Waikato court staff at risk
The Government is keeping mum about the number of proposed job losses in the Waikato after announcing a restructure of the country's court system.
However, 66 of the 68 affected staff are management level as the Justice Ministry begins a cull of its "top heavy" management structure.
The public will no longer be able to access Te Awamutu, Waihi and Te Kuiti district courts on a daily basis.
Instead, they will open only when hearings are scheduled. The courts are three of nine designated "hearing only" courts, while four courts will close.
Courts minister Chester Borrows said the Justice Ministry was consulting with staff.
The court staff union, the Public Service Association, predicts more than 200 staff will be affected nationally, with 100 jobs expected to go.
National secretary Richard Wagstaff said staff were "reeling" from the news.
“Several tiers of court management are being wiped out and there will be forced redundancies of dozens of staff in the affected courts.”
The New Zealand Law Society has also questioned the move and hoped it didn't affect the public's access to justice.
The society's Waikato branch president, Bruce Hesketh, said it was all very well to say technology has moved forward and its new system was easier - but it hadn't yet been put into practice.
"We would have preferred that the new systems were in place first."
The Government's new system won't be in place until July next year, and Green Party courts spokesman David Clendon wondered how the judicial system was expected to cope, given staff cuts are expected to come into force from March.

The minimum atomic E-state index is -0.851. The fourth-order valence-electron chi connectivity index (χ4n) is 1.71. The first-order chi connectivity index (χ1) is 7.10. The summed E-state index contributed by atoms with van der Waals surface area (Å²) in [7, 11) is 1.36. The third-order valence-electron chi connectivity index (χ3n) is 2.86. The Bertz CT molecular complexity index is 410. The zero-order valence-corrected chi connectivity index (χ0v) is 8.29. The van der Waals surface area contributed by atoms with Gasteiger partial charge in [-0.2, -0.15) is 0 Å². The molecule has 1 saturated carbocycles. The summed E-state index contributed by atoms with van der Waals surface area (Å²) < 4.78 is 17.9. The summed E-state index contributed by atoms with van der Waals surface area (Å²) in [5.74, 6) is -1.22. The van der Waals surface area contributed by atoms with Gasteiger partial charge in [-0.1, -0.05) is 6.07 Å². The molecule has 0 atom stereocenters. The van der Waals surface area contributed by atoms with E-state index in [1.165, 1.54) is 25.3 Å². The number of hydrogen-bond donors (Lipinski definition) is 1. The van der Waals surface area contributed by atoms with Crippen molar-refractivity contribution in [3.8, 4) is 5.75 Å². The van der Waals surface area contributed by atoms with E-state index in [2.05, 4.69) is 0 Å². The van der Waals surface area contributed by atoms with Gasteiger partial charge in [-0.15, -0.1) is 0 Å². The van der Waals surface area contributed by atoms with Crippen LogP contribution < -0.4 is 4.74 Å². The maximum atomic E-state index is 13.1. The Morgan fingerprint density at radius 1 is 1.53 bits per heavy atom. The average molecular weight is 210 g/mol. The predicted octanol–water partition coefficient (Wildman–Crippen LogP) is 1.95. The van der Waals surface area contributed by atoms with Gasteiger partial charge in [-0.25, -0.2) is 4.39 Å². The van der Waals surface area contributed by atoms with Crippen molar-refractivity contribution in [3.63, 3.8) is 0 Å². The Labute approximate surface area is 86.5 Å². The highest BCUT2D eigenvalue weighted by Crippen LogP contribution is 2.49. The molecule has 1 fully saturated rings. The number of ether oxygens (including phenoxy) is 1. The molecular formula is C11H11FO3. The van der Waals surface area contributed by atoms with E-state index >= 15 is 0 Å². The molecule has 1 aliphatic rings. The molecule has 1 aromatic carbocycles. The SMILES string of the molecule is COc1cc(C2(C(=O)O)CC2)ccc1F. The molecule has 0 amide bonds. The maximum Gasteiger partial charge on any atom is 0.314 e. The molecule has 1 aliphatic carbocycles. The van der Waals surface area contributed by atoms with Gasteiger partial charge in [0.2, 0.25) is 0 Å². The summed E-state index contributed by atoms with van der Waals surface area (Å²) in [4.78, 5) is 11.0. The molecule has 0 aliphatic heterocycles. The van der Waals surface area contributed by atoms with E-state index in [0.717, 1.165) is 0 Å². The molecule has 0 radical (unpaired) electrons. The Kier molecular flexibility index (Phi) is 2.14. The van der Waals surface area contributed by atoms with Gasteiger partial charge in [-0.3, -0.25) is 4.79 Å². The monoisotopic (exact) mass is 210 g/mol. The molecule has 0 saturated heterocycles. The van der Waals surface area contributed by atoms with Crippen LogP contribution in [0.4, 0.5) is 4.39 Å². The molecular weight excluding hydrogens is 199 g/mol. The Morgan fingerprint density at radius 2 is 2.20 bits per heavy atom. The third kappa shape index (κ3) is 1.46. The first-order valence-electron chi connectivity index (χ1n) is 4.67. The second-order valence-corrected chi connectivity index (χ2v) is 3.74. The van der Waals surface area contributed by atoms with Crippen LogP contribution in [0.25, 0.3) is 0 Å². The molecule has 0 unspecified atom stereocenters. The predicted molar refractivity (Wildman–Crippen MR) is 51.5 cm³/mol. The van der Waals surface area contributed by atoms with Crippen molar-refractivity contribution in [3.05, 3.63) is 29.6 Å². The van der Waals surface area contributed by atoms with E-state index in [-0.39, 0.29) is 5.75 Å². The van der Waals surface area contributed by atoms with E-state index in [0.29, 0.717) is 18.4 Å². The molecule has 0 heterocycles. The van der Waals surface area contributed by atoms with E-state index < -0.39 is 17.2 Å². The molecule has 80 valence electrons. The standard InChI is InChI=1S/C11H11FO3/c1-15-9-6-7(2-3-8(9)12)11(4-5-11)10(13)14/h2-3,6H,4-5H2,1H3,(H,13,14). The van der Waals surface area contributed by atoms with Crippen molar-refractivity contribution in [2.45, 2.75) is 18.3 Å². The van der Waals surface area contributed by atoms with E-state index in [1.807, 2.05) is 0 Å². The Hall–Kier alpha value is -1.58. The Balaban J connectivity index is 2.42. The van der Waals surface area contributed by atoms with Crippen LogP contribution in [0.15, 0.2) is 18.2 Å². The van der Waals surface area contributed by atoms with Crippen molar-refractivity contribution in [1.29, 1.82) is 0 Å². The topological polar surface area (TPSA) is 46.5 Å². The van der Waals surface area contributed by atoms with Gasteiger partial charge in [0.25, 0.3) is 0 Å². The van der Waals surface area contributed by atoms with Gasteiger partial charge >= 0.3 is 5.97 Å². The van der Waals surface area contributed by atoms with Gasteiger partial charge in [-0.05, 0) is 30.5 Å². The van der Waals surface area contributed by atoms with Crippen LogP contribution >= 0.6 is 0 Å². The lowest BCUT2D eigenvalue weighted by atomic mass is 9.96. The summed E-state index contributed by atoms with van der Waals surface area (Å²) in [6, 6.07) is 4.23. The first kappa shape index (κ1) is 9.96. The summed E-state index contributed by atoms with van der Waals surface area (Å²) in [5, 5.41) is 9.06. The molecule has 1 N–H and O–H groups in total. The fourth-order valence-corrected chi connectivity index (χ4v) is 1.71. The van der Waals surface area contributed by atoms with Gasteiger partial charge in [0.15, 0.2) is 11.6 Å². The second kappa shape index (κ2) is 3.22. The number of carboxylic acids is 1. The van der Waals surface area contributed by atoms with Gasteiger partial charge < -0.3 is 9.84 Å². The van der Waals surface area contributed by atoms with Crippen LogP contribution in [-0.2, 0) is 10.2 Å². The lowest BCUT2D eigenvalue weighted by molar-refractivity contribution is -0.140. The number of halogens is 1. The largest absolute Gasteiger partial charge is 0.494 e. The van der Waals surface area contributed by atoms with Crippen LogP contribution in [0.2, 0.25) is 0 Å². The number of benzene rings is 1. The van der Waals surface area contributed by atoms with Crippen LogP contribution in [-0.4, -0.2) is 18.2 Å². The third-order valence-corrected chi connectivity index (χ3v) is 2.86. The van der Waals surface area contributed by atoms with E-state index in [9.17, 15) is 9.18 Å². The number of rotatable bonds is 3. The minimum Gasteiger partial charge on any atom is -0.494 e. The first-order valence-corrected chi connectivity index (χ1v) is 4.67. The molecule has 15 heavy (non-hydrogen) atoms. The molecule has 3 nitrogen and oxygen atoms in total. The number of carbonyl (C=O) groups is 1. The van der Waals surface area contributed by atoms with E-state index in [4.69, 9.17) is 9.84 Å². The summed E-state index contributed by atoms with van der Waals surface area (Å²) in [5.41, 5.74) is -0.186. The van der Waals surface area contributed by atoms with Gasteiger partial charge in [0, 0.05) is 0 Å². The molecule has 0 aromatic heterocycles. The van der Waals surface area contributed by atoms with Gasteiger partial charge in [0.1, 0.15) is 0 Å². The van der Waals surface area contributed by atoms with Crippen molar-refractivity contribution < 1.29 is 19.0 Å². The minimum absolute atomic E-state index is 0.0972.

A Justice Ministry spokesperson said the proposed changes discussed with staff yesterday morning, were to modernise its management structures and underpin the shift to providing better services to court users and the public.
"The proposed changes would reduce the number of management layers and have minimal impact on frontline staff numbers.
"There are around 1100 management and staff in the district courts.
"The current structure is complicated and top heavy and has not been properly looked at for over 30 years.
"There is currently on average one manager for every 3.6 staff.
"The new management roles proposed would be focused much more on what people using the court system get out of it," the spokesperson said.
Staff had known for some time that change was coming, but yesterday was the first time details had been revealed.
"Currently, the proposals would result in a net reduction in [fulltime jobs] of 68, 66 of which are management roles, the spokesperson said.
"That is the total effect of disestablishing some jobs and creating other ones. In total 200 positions are potentially impacted."
That figure includes a net reduction in 13 management and staff FTEs from closing small courts and making some hearing-only courts.
- © Fairfax NZ News
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